Donor appeal after September sees highest COVID convalescent plasma use

30 September 2020

NHS Blood and Transplant is repeating its urgent call for COVID-19 convalescent plasma donors as new figures show plasma transfusions reached a high during September.

Over the month, around 220 or more people had received convalescent plasma through the collaborations with the RECOVERY and REMAP-CAP trials. (1)

This is the highest monthly figure since the first plasma transfusions in May. It is also more than four times the number of plasma recipients during August.

John's story

A recent plasma recipient is John Curtis, 58, a taxi driver, and a dad of two, from Romford in Essex.

John said: “I’d gone back to work after lockdown and then developed a dry cough. I put it down to the aircon but it got worse. I went to the drive through and had a positive test.

“The next day I woke up and felt like I had run a marathon up and down the stairs. I phoned 111 and I had to break off from talking to get my breath. They sent an ambulance and I was taken into the Queen’s Hospital in Romford.

“I felt frustrated I hadn’t got things sorted properly for my kids. I felt like I could walk out alive or get carried out.

“On the ward, they said you can go into the trial and there are three different things I could have, one of them plasma. I said I will take part in anything to try and combat this thing. I had to sign a form and they came around with the plasma.

“It was like a bag of orange fluid, about half a litre. I had one unit a day for two days. It went through me in about half an hour.

“I like to think it helped, though the trial is still going on. My son is a doctor with some experience of it and he thinks it helped.

“I am planning to donate next month after I feel better than I do now. I hope to help someone myself.”

An urgent need

Sheila MacLennan, NHSBT transfusion consultant and Clinical Lead for the Convalescent Plasma Programme, said: “These figures show why we urgently need people who’ve had coronavirus to donate now, so plasma will be there in the coming weeks and months.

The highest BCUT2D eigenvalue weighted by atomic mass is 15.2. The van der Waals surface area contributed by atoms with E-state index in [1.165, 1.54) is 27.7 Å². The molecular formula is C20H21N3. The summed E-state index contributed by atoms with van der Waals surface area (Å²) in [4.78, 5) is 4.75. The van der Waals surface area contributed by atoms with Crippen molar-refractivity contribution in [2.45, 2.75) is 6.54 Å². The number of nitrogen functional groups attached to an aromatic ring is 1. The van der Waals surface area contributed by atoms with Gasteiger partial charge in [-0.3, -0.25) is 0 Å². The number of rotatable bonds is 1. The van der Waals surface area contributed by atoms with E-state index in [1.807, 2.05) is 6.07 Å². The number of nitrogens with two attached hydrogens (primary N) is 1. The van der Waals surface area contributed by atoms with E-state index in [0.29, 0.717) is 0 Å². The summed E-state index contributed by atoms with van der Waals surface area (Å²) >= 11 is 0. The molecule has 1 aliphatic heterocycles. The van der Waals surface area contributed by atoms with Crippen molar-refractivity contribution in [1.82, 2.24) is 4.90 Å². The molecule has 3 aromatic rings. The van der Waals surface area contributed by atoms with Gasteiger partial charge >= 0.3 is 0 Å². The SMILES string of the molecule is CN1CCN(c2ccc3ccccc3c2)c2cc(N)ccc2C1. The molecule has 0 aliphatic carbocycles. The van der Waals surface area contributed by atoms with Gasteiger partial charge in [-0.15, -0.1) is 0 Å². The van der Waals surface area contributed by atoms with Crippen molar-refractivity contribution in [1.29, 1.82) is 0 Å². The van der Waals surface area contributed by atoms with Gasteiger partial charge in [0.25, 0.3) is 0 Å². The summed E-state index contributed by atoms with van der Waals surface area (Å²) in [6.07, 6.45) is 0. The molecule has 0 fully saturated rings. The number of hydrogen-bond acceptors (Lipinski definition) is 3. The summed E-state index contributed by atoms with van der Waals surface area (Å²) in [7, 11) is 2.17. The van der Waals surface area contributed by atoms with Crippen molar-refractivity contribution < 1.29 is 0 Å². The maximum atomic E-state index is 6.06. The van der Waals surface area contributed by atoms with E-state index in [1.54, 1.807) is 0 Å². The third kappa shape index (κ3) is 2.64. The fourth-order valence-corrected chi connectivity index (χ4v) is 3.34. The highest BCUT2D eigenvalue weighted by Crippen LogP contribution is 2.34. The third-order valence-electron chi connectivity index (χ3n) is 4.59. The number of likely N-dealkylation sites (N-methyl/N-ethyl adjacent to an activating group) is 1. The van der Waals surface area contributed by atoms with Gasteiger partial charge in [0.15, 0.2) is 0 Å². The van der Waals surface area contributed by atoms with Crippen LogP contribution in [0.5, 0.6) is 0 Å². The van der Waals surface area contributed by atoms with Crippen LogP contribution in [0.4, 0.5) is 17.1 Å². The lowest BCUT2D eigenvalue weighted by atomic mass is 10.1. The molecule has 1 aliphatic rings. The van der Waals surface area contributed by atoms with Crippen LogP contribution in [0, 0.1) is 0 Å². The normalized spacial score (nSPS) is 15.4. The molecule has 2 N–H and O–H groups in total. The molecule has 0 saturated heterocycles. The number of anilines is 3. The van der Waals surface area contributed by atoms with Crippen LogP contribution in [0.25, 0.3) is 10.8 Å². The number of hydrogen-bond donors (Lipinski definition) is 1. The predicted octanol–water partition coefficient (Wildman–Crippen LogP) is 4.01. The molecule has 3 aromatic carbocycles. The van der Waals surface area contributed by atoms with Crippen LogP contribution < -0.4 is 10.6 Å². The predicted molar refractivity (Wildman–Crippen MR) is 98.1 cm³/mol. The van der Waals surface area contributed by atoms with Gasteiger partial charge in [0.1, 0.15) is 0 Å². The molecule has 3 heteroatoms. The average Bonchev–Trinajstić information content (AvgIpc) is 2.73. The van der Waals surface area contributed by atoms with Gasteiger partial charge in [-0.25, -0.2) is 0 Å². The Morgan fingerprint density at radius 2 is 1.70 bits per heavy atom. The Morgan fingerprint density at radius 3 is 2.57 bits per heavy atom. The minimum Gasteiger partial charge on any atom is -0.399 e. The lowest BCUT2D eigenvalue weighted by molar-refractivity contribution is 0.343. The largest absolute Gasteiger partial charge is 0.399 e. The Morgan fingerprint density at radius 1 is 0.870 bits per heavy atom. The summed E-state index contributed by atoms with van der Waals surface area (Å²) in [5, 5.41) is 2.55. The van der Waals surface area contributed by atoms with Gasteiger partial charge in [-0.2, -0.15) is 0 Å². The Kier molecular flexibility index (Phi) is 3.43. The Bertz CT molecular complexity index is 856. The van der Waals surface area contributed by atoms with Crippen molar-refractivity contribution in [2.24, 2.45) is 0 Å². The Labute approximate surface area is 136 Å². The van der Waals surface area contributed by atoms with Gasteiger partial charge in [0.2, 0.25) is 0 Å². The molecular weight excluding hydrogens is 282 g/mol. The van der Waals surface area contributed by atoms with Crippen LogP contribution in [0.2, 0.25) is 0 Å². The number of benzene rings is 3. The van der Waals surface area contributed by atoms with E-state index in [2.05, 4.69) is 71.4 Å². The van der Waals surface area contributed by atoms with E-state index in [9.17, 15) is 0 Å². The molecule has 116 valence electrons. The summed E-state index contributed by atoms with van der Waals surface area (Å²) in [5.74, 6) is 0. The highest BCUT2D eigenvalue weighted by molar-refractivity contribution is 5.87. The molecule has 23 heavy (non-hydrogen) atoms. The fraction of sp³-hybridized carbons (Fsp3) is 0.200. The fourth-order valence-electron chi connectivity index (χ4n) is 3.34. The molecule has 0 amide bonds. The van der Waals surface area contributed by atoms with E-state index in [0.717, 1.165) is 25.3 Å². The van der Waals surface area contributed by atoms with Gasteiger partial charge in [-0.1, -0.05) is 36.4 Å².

“Our stocks are good but it will only stay that way if people keep donating. We especially need men to donate as they are more likely to have high enough antibody levels for the trial. (2)

“We think the increase is partly the result of the national rise in coronavirus cases and partly the result of more hospitals taking part in plasma arms of the trials.” (3)

Professor Jonathan Van-Tam, the Deputy Chief Medical Officer, said: “Clinical trials are running across the UK to find safe and effective treatments to treat COVID-19 and, ultimately, save lives.

“The RECOVERY and REMAP-CAP trials in the UK are trialling convalescent plasma to determine whether it works as a treatment for COVID-19.

“I urge people to do two things. One, to consider volunteering for clinical trials. These are the only way to obtain really high quality evidence about what works and what doesn’t. RECOVERY did this with dexamethasone, which is now saving lives globally.

Two, for those who have had COVID-19, and are eligible, to donate plasma so it can be trialled, and if it is shown to work, to be used as a treatment. We need to build up the amount of plasma we have now, so it can be used in the future. Both of these are concrete actions you can take and possibly save someone else’s life.”

About plasma donation

COVID-19 convalescent plasma is being collected at NHSBT’s 23 donor centres around the country, and five pop-up donor centres. London, Greater Manchester and Birmingham are priority areas for donation. More pop-up plasma donor centres will be opening during the autumn.

Donation takes about 45 minutes. The whole visit – including the donation, snacks and checks - takes about 1 hour 15 minutes. Your body usually replaces the plasma you’ve donated in 24-48 hours. Your body also quickly replaces the donated antibodies. All donations are tested for COVID antibodies.

If you’ve had confirmed coronavirus or the symptoms, you can volunteer to donate plasma today.


  1. As of the morning of September 28, 916 people had been randomised into the convalescent plasma arms of the RECOVERY and REMAP-CAP trials. Around half of these people received convalescent plasma.
  2. A man booked in to donate for the first time is three times more likely to give a high antibody unit of plasma than a woman booked in to donate for the first time. This is partly because men are more seriously affected by COVID and produce more antibodies. It is partly because men are more likely to have large enough blood volumes and veins to meet the donation criteria.
  3. As of the morning of September 28, 116 hospitals are now collaborating with the plasma arm of REMAP-CAP and 184 hospitals are collaborating with the plasma arm of RECOVERY. The plasma arm of REMAP-CAP is open to adults in intensive care with COVID. The plasma arm of RECOVERY is open to children and adults admitted to hospital with COVID.